Negative employees or general negativity in the workplace can have a substantially adverse effect on the business, especially when the negativity spreads throughout the workforce. The negativity can lead to a widespread feeling of discontent which can damage morale, job satisfaction and disrupt staff. All of this can lead to reduced productivity, efficiency and ultimately profitability as employees lose energy and focus on their performance and work.
Therefore, it is vital to address negativity at the earliest possible stage and have a procedure in place to ensure the protection of the business and workforce as a whole. If the behaviour is not confronted by the employee’s superior and is instead dismissed as trivial, it will likely escalate to a level that will be considerably more difficult to manage.
Negative Employee Behaviour
An employee’s negativity can be established through their actions and inactions and quite often involves engaging in rude and dismissive behaviour such as:
- Constantly questioning any direction received
- Constant criticism, of or the dismissal of the work of others
- Ignoring management or fellow employees
- Disregarding an assignment or disputing its purpose or due date
- Deliberately disrupting the flow of meetings, training sessions etc.
Negativity can also culminate in blatant insubordination being displayed towards an employee’s superior such as refusing to carry out an assignment or engaging in disparaging remarks to the person directly or about them to other individuals.
The Primary Reasons for Negative Behaviour
It is important to understand the underlying reasons behind an employee’s negativity in order to resolve it and defuse it constructively. Some of the main causes of negativity in the workplace are:
- An excessive workload
- Concern’s about Management’s ability to successfully lead the Company
- Anxiety about the future, particularly in relation to income and retirement security
- Lack of challenge in their work
- Insufficient recognition for the level of contribution and effort the employee provides or indeed that their rate of pay is not commensurate to the work they put in.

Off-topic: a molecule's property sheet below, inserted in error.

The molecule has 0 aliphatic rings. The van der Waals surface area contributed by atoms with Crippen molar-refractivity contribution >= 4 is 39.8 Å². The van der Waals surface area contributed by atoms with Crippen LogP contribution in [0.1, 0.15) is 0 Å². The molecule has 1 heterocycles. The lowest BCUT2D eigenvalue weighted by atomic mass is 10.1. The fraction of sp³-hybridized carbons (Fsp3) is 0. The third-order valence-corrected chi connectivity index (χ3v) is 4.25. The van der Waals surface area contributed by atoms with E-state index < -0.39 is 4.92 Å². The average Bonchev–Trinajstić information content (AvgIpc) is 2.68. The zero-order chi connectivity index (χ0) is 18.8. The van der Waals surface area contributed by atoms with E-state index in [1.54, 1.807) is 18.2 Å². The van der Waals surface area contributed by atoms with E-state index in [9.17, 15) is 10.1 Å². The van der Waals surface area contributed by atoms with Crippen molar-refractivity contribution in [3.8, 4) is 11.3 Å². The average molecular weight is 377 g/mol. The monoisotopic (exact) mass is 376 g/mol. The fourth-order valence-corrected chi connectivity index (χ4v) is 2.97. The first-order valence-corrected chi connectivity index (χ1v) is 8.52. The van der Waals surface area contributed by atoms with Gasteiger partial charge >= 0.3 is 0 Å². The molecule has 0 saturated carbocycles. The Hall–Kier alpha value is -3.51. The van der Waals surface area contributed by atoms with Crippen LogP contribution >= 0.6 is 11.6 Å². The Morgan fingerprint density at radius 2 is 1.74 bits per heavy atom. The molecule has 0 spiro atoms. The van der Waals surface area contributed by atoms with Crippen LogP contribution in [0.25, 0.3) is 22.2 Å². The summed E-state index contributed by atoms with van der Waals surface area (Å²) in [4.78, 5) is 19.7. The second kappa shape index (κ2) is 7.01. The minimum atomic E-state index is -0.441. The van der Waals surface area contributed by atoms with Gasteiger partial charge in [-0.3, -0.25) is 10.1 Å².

Eliminating or attempting to address some of the above concerns should go a long way to ensuring a positive and efficient work environment.
Addressing Workplace Negativity
You can keep an eye on negativity in the workplace in general by regularly communicating with all employees to enable you to detect any unrest and address these from the outset. Such indications can emerge through employee complaints and exit interviews with employees leaving the business. Employee appraisals should be regularly carried out, giving an indication of the performance goals and behavioural standards that are expected of employees. You should also ensure that if supervisors/managers detect discontent amongst employees that they are suitably trained to deal with this and that they are aware of the procedure to address behavioural/negativity issues with employees in a constructive manner.
Where the negativity is emanating from a particular employee, you should have a chat with the employee to discuss the situation – this can often be effectively resolved with an informal conversation. A significant contributing factor to negativity can often be a lack of communication. Where an employee feels that their opinion is not valued or acknowledged, this can compound any resentment and hostility but this informal communication can often dispel such feelings.
It is important at this stage to ascertain the source of the employee’s negativity as opposed to proceeding straight to formal disciplinary action. Ideally, you should avoid adopting a negative standpoint and should ensure that you remain objective yet supportive. You should be interactive with the employee in response to any issues they raise and should avoid any negative or accusatory responses as this will only exacerbate any festering hostility an employee is harbouring. You may reference the fact that that the employee’s behaviour is impacting negatively on their fellow colleagues but you should focus on proposing a solution rather than criticising.
You should also avoid making any predetermination that the employee’s negativity is unfounded and without credence; the employee may raise valid concerns and it is your obligation to take these into consideration, investigate them and attempt to resolve the issue(s) if they are substantiated. Ensure you take notes of the meeting so you can look into any points the employee raises subsequent to the meeting.
Further to this meeting, you need to determine the next step. If the employee has raised valid issues, you should attempt to resolve these. If you find that his claims are substantiated you should make it clear that such behaviour is adversely affecting the business and will not be tolerated and any further instances may result in formal disciplinary action being taken. In this eventuality, you would address this as you would any other performance issue.